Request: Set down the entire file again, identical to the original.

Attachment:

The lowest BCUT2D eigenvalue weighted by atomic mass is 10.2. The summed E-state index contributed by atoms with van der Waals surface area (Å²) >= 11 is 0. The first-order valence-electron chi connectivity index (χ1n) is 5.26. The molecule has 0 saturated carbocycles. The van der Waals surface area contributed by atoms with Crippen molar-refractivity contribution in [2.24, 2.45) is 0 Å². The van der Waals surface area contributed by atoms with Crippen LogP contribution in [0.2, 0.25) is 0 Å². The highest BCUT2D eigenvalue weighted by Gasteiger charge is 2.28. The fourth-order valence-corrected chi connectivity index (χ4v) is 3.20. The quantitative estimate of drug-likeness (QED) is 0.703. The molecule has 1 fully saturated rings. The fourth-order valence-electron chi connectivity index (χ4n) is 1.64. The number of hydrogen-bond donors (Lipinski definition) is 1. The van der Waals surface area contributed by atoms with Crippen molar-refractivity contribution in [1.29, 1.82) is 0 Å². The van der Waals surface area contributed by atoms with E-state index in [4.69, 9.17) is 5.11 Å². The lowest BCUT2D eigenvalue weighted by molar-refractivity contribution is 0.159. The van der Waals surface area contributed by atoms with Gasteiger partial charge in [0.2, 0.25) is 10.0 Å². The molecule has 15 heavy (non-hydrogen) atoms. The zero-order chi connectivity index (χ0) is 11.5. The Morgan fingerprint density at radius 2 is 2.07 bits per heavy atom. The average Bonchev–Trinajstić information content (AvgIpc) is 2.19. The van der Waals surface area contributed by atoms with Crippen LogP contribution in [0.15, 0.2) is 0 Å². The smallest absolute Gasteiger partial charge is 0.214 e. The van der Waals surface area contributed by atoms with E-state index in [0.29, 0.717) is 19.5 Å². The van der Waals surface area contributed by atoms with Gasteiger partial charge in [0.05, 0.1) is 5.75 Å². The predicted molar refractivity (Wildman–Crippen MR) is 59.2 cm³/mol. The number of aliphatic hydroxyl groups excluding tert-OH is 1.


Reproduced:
The lowest BCUT2D eigenvalue weighted by atomic mass is 10.2. The summed E-state index contributed by atoms with van der Waals surface area (Å²) >= 11 is 0. The first-order valence-electron chi connectivity index (χ1n) is 5.26. The molecule has 0 saturated carbocycles. The van der Waals surface area contributed by atoms with Crippen molar-refractivity contribution in [2.24, 2.45) is 0 Å². The van der Waals surface area contributed by atoms with Crippen LogP contribution in [0.2, 0.25) is 0 Å². The highest BCUT2D eigenvalue weighted by Gasteiger charge is 2.28. The fourth-order valence-corrected chi connectivity index (χ4v) is 3.20. The quantitative estimate of drug-likeness (QED) is 0.703. The molecule has 1 fully saturated rings. The fourth-order valence-electron chi connectivity index (χ4n) is 1.64. The number of hydrogen-bond donors (Lipinski definition) is 1. The van der Waals surface area contributed by atoms with Crippen molar-refractivity contribution in [1.29, 1.82) is 0 Å². The van der Waals surface area contributed by atoms with E-state index in [4.69, 9.17) is 5.11 Å². The lowest BCUT2D eigenvalue weighted by molar-refractivity contribution is 0.159. The van der Waals surface area contributed by atoms with Gasteiger partial charge in [0.2, 0.25) is 10.0 Å². The molecule has 15 heavy (non-hydrogen) atoms. The zero-order chi connectivity index (χ0) is 11.5. The Morgan fingerprint density at radius 2 is 2.07 bits per heavy atom. The average Bonchev–Trinajstić information content (AvgIpc) is 2.19. The van der Waals surface area contributed by atoms with Crippen LogP contribution in [0.15, 0.2) is 0 Å². The smallest absolute Gasteiger partial charge is 0.214 e. The van der Waals surface area contributed by atoms with E-state index in [0.29, 0.717) is 19.5 Å². The van der Waals surface area contributed by atoms with Gasteiger partial charge in [0.05, 0.1) is 5.75 Å². The predicted molar refractivity (Wildman–Crippen MR) is 59.2 cm³/mol. The number of aliphatic hydroxyl groups excluding tert-OH is 1.